For example, imagine a zkML workload in which an ML model is constructed, its weights are loaded, input data is provided, and an output is computed. In this example, the zkVM could be paused after the weights are loaded, just before input is provided. This has a couple of advantages. First, the model construction and weight loading could be performed prior to the user providing inputs, reducing the latency between inputs and outputs. Moreover, this initial setup phase could be performed once and paused, and then resumed multiple times for different inputs, saving the work of re-executing the shared setup.
Prior to continuations, when a zkVM program took twice as many cycles, it roughly doubled the runtime and also roughly doubled the memory requirements. With continuations, memory requirements depend on segment length rather than total program length, so that programs of arbitrary execution length require a fixed amount of memory to run.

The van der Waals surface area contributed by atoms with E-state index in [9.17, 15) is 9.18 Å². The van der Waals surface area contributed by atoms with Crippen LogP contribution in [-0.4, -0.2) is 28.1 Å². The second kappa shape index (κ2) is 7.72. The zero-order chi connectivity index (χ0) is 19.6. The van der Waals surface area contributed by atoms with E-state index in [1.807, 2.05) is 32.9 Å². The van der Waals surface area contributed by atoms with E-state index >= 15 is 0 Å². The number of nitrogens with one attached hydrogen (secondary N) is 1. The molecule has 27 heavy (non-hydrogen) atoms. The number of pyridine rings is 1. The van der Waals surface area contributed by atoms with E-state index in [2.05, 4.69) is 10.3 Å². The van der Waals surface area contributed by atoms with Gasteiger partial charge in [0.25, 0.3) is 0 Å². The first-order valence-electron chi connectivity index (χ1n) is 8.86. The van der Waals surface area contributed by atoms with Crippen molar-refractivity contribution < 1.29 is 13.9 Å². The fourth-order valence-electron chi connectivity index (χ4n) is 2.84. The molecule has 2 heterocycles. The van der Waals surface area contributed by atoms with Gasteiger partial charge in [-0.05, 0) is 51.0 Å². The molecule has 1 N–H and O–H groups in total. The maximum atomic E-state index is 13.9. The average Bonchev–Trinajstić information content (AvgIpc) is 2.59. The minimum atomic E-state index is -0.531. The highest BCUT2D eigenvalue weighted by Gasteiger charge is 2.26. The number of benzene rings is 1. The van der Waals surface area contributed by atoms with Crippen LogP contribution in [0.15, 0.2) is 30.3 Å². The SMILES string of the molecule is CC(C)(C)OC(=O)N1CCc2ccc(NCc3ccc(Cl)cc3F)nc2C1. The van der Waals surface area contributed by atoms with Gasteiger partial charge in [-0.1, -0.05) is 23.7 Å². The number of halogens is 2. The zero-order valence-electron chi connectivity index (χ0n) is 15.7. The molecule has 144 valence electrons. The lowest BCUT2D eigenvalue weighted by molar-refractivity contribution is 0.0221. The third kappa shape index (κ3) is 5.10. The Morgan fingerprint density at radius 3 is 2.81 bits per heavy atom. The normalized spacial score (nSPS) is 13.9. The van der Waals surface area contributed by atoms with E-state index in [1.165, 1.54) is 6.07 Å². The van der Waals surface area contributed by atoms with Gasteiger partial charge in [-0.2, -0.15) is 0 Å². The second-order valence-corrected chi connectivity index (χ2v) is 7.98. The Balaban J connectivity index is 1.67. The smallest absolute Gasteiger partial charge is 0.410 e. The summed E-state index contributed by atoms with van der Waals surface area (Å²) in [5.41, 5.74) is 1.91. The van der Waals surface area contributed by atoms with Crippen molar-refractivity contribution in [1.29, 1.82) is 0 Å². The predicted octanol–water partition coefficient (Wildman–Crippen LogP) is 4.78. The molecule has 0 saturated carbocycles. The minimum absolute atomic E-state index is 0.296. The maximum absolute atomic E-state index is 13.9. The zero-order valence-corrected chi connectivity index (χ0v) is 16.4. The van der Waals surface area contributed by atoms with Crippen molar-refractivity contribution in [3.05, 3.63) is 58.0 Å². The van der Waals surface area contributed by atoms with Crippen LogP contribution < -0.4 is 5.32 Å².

Continuations are a powerful tool. We want to simplify the complexities of continuations, and zero-knowledge proofs more generally, as much as possible. To this end, we are working on Bonsai, and so here I want to mention a few of the complications we expect Bonsai to simplify.
For one, while there is the potential for substantial latency improvement through parallelization, orchestrating the distribution of a program's segments is not built into the zkVM code.
For another, we currently only support flat continuations and not rollup continuations. With flat continuations, each segment produces its own receipt. Each of these receipts needs to be individually verified, and while we have helper functions to prove the overall program, the required verification work still increases with execution length. Rollup continuations would use proofs of verification to recursively rollup these individual segment proofs. The result would be that only a single receipt would be necessary for verification, and verification time would be constant regardless of execution length.
We are working on Bonsai, which we believe addresses these challenges and more. We expect Bonsai to make the power of zero-knowledge proofs and continuations easily accessible. If you're interested, sign up for the Bonsai waitlist!